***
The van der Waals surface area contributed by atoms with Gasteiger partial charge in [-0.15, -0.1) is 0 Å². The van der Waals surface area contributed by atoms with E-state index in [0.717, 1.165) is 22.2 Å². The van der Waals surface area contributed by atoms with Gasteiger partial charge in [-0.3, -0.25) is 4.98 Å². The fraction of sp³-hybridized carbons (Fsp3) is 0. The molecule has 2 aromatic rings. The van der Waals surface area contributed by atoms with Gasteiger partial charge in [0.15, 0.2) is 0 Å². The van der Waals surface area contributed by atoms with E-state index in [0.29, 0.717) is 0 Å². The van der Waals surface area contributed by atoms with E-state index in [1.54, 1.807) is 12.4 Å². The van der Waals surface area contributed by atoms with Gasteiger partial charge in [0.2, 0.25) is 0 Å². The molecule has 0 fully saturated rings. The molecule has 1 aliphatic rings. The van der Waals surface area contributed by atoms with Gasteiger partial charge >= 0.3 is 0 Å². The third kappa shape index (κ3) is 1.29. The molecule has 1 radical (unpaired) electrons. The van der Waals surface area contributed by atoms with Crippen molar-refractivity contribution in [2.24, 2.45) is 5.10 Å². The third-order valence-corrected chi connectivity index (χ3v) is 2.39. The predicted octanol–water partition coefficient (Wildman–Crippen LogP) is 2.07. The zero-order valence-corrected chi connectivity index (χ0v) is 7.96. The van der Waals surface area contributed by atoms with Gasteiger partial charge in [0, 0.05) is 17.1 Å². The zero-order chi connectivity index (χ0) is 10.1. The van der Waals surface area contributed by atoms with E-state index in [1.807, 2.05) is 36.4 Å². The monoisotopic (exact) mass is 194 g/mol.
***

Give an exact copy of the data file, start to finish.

The van der Waals surface area contributed by atoms with Gasteiger partial charge in [-0.15, -0.1) is 0 Å². The van der Waals surface area contributed by atoms with E-state index in [0.717, 1.165) is 22.2 Å². The van der Waals surface area contributed by atoms with Gasteiger partial charge in [-0.3, -0.25) is 4.98 Å². The fraction of sp³-hybridized carbons (Fsp3) is 0. The molecule has 2 aromatic rings. The van der Waals surface area contributed by atoms with Gasteiger partial charge in [0.15, 0.2) is 0 Å². The van der Waals surface area contributed by atoms with E-state index in [0.29, 0.717) is 0 Å². The van der Waals surface area contributed by atoms with E-state index in [1.54, 1.807) is 12.4 Å². The van der Waals surface area contributed by atoms with Gasteiger partial charge in [0.2, 0.25) is 0 Å². The molecule has 0 fully saturated rings. The molecule has 1 aliphatic rings. The van der Waals surface area contributed by atoms with Gasteiger partial charge >= 0.3 is 0 Å². The third kappa shape index (κ3) is 1.29. The molecule has 1 radical (unpaired) electrons. The van der Waals surface area contributed by atoms with Crippen molar-refractivity contribution in [2.24, 2.45) is 5.10 Å². The third-order valence-corrected chi connectivity index (χ3v) is 2.39. The predicted octanol–water partition coefficient (Wildman–Crippen LogP) is 2.07. The zero-order valence-corrected chi connectivity index (χ0v) is 7.96. The van der Waals surface area contributed by atoms with Gasteiger partial charge in [0, 0.05) is 17.1 Å². The zero-order chi connectivity index (χ0) is 10.1. The van der Waals surface area contributed by atoms with E-state index in [1.807, 2.05) is 36.4 Å². The monoisotopic (exact) mass is 194 g/mol.